Federal Reserve

Chickens fed mineral salts to boost weight

PUBLISHED : Tuesday, 10 May, 2011, 12:00am
UPDATED : Monday, 30 May, 2016, 2:05pm


Related topics

Market regulators found hundreds of chickens bound for market in Chongqing stuffed with high-density mineral salts, added to boost their weight and sale price.

More than 70 officers from the municipality's industrial and commercial bureau and public security bureau conducting spot checks at a highway toll gate intercepted two trucks on Sunday packed with nearly 1,000 chickens that had been fed with barium sulphate, China News Service reported.

Tang Chuan, the leader of the team, said the operation was sparked by a Chongqing resident who complained that the gullet of a chicken she bought was full of something she did not recognise.

Tang said the woman had been concerned about possible health risks from eating such a chicken.

He said they had subsequently collected chicken samples from a wet market and that laboratory tests by the municipal Inspection and Quarantine Bureau found that two thirds of their feed was barium sulphate.

The report cited an industry insider as saying that the aim of feeding each chicken approximately half a kilogram of barium sulphate was to sell them for more money as heavier birds.

The stallholders who had bought the chickens intercepted at the toll gate said they were purchased from Meitan and Fenggang counties in neighbouring Guizhou province, the report said.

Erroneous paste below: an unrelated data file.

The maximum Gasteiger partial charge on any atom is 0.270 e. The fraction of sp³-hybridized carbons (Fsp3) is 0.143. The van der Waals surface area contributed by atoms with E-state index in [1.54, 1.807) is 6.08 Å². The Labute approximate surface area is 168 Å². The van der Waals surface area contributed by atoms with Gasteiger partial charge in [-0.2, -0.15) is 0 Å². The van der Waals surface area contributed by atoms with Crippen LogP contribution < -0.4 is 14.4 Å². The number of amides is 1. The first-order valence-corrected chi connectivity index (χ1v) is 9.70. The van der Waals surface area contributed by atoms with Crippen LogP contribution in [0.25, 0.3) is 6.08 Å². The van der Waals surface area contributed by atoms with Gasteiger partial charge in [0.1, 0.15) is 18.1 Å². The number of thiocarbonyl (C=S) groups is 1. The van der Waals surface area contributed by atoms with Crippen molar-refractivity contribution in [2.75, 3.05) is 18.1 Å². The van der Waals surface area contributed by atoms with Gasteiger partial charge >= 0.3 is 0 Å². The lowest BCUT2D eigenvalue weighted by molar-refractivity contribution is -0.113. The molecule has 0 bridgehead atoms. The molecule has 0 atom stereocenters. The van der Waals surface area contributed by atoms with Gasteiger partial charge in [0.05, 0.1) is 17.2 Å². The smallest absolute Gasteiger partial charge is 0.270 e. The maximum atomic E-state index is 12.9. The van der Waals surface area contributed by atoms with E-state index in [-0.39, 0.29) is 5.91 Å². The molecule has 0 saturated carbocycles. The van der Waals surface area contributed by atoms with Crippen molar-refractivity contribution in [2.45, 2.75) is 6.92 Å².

Wu Tingmo, a 47-year-old poultry farmer who said he had been raising ducks and selling their eggs in Fenggang county for seven years, said yesterday that he had never heard of dirty tricks like that before.

'There are very few big chicken-raising farms in Fenggang,' Wu said. 'As far as I know, all of us feed our birds with corn, even before we sell them.'

Although barium is considered dangerously toxic and its soluble salts are moderately toxic to humans, barium sulphate is non-toxic due to its insolubility - with a melting point of 1,600 degrees Celsius.

Dr Lo Wing-lok, a Hong Kong-based infectious-disease specialist, said that as barium sulphate was difficult for human beings to absorb, the minerals consumed would undoubtedly be removed by the body sooner or later.

'From a medical perspective, they do almost no harm to humans,' he said.

However, barium sulphate could cause temporary side effects, including an allergic reaction, constipation, nausea, cramps, or joint and back pain.

Chicken feed

More than 70 Chongqing officers intercepted two trucks after a complaint by a resident

They found this many chickens that had been fed barium sulphate to increase their weight: 1,000